The Director of the British Museum, Neil MacGregor, retells the history of human development from the first stone axe to the credit card, using 100 selected objects from the Museum. In this programme, Neil goes back two million years to the Rift Valley in Tanzania, where a simple chipped stone marks the emergence of modern humans.
One of the characteristics that mark humans out from other animals is their desire for, and dependency on, the things they fashion with their own hands. This obsession has long roots and, in today's programme, Neil introduces one of the earliest examples of human ingenuity. Faced with the needs to cut meat from carcasses, early humans in Africa discovered how to shape stones into cutting tools. From that one innovation, a whole history human development springs.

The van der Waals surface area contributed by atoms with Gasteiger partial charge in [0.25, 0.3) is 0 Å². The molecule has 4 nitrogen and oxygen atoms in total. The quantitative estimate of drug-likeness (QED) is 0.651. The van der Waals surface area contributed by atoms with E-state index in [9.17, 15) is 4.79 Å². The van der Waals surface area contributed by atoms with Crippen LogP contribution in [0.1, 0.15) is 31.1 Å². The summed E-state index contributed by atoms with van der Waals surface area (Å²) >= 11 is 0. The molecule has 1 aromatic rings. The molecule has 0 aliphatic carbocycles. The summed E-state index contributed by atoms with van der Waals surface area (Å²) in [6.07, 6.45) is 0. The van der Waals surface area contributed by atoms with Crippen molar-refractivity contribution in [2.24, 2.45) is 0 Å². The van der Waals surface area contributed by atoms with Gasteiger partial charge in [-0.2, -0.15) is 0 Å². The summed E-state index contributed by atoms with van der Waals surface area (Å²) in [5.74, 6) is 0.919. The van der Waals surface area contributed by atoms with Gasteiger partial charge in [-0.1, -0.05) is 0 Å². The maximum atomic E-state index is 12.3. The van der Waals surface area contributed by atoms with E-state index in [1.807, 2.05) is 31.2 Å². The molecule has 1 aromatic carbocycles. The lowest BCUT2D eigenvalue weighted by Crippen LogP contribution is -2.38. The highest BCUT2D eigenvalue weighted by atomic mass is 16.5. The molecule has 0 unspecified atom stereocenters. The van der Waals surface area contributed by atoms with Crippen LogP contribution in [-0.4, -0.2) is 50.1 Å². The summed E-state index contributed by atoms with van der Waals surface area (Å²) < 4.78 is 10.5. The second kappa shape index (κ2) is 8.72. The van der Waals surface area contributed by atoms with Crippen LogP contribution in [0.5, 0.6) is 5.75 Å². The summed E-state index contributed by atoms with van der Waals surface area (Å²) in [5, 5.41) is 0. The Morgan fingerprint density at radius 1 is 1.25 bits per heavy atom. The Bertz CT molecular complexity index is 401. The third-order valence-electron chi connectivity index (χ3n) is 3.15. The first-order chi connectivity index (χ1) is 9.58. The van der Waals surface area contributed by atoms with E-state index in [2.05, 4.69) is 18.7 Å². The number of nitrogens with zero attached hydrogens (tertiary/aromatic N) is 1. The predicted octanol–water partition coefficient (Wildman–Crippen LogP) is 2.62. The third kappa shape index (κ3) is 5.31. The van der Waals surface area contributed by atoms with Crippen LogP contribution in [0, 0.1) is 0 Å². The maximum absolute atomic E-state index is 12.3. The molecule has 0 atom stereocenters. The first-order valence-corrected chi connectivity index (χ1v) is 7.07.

Neil MacGregor tells the story of the Olduvai stone chopping tool, with contributions from Sir David Attenborough and African Nobel Prize winner Dr Wangari Maathai